Take the 2-minute tour ×
Database Administrators Stack Exchange is a question and answer site for database professionals who wish to improve their database skills and learn from others in the community. It's 100% free, no registration required.

Supposing I have an ever-growing Oracle DB on one server, and I want to duplicate this schema and the data on another server - what would be the best approach to achieving this as part of a bespoke .net app?

What I've Tried/Researched:

  • RMAN - seems to be the most appropriate technology available for writing batch files to do a backup but I don't feel as though I'd have as much control over it as if it were developed from scratch in C#.
  • PL/SQL - I could use stored procs to export data to csv and combine it with C#?
  • DataReaders and official Oracle API's - Seems to me like the most favourable approach as it is what I'm most familiar with - but am I reinventing the wheel given the fact that the above two technologies have the power to create these backups?
  • 'OOTB' oracle executables - Taking oracle database dump via c# .net http://rockingtechnology.blogspot.co.uk/2011/06/oracle-backup-and-restore-code-in-cnet.html
share|improve this question
1  
What is the reason for duplicating the database? Is it just to have a backup? If so are you prepared to lose data in case the primary server dies? Are you wanting high availability? –  Alistair Apr 12 '13 at 10:13
    
Good question, thanks very much for your feedback. It is for backup yes, it's all in aid of DR. Why would the consideration towards losing data need to be made? –  DeeMac Apr 12 '13 at 10:36
1  
I asked as obviously scheduled backups have a period of time in which changes can be made without being backed up (e.g. 24 hours for nightly backups). This can be both good and bad depending on what you are attempting to achieve. If this is just regarding DR, have you considered filesystem backups? –  Alistair Apr 12 '13 at 10:51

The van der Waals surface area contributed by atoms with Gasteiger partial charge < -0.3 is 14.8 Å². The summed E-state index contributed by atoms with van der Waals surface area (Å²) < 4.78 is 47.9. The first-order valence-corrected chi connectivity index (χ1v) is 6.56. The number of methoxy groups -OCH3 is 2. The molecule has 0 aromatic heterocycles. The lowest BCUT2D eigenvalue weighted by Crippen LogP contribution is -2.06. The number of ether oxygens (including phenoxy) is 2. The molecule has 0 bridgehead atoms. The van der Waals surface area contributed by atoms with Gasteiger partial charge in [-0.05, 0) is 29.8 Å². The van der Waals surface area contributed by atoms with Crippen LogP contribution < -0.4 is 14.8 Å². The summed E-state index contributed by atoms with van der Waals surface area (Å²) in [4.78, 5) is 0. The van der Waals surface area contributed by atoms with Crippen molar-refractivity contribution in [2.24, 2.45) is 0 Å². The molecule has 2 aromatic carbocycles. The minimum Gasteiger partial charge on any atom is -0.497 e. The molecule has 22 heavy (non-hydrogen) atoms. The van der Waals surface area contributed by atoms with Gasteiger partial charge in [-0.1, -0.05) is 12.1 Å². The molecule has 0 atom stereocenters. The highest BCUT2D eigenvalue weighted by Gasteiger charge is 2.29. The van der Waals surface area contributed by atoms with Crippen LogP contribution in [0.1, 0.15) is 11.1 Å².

Again, very constructive feedback, thank you. I have not looked down the avenue of filesystem backups as of yet, I think I'd prefer not to if it implies dealing with system files (assuming it does) as opposed to the database directly. The user will want diagnostics on the DB such as size etc. anyway so chances are it'll prove beneficial to interface with the DB itself for other reasons anyway. It's not important that 24 hours worth is missing. rockingtechnology.blogspot.co.uk/2011/06/… < what's your thoughts on that approach? –  DeeMac Apr 12 '13 at 10:59
    
The only issue I would have with that approach is how long will the backups take. As those web applications wait. I would have a very good look at docs.oracle.com/cd/B19306_01/server.102/b14220/backrec.htm and I would also recommend Rman as Ivan did. Preferably I would do backup as a scheduled task instead of an adhoc click button approach –  Alistair Apr 12 '13 at 11:18
show 1 more comment

migrated from stackoverflow.com Apr 12 '13 at 17:20

This question came from our site for professional and enthusiast programmers.

1 Answer

up vote 2 down vote accepted

If you want to clone prod. db into dev. env. regulary I would recommend you to use RMAN for whole database. Or exp/imp (expdp/impdp) for single schema. RMAN is not easy to use for developers who have no Oracle experience, but finally you will find this approach fastest and safest.

If you're about to clone your prod db into some reporting server maybe you should look at "Active Data Guard".

In Oracle you will find the "right" technology for every purpose. The final decision will depend on your real need(goal).

share|improve this answer
    
Thank you very much for your answer, very helpful. –  DeeMac Apr 12 '13 at 10:37
add comment

Your Answer

 
discard

By posting your answer, you agree to the privacy policy and terms of service.